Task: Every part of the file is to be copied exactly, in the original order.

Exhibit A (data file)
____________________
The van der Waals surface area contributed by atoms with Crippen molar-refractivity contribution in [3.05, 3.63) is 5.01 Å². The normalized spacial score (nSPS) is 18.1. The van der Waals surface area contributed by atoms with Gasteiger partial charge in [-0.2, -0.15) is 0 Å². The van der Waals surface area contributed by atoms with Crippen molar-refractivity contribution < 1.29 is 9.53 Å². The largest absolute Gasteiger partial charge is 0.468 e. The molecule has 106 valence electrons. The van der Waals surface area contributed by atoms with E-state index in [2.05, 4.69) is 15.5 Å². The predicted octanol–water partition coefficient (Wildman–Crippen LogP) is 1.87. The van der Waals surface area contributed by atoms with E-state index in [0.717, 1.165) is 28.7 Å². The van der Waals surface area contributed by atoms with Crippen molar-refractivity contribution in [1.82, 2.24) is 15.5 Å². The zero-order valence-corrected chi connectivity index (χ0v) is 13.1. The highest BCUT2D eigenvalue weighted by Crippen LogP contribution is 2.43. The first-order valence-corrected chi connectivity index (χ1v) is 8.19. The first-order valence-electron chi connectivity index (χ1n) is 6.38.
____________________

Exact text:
The van der Waals surface area contributed by atoms with Crippen molar-refractivity contribution in [3.05, 3.63) is 5.01 Å². The normalized spacial score (nSPS) is 18.1. The van der Waals surface area contributed by atoms with Gasteiger partial charge in [-0.2, -0.15) is 0 Å². The van der Waals surface area contributed by atoms with Crippen molar-refractivity contribution < 1.29 is 9.53 Å². The largest absolute Gasteiger partial charge is 0.468 e. The molecule has 106 valence electrons. The van der Waals surface area contributed by atoms with E-state index in [2.05, 4.69) is 15.5 Å². The predicted octanol–water partition coefficient (Wildman–Crippen LogP) is 1.87. The van der Waals surface area contributed by atoms with E-state index in [0.717, 1.165) is 28.7 Å². The van der Waals surface area contributed by atoms with Crippen molar-refractivity contribution in [1.82, 2.24) is 15.5 Å². The zero-order valence-corrected chi connectivity index (χ0v) is 13.1. The highest BCUT2D eigenvalue weighted by Crippen LogP contribution is 2.43. The first-order valence-corrected chi connectivity index (χ1v) is 8.19. The first-order valence-electron chi connectivity index (χ1n) is 6.38.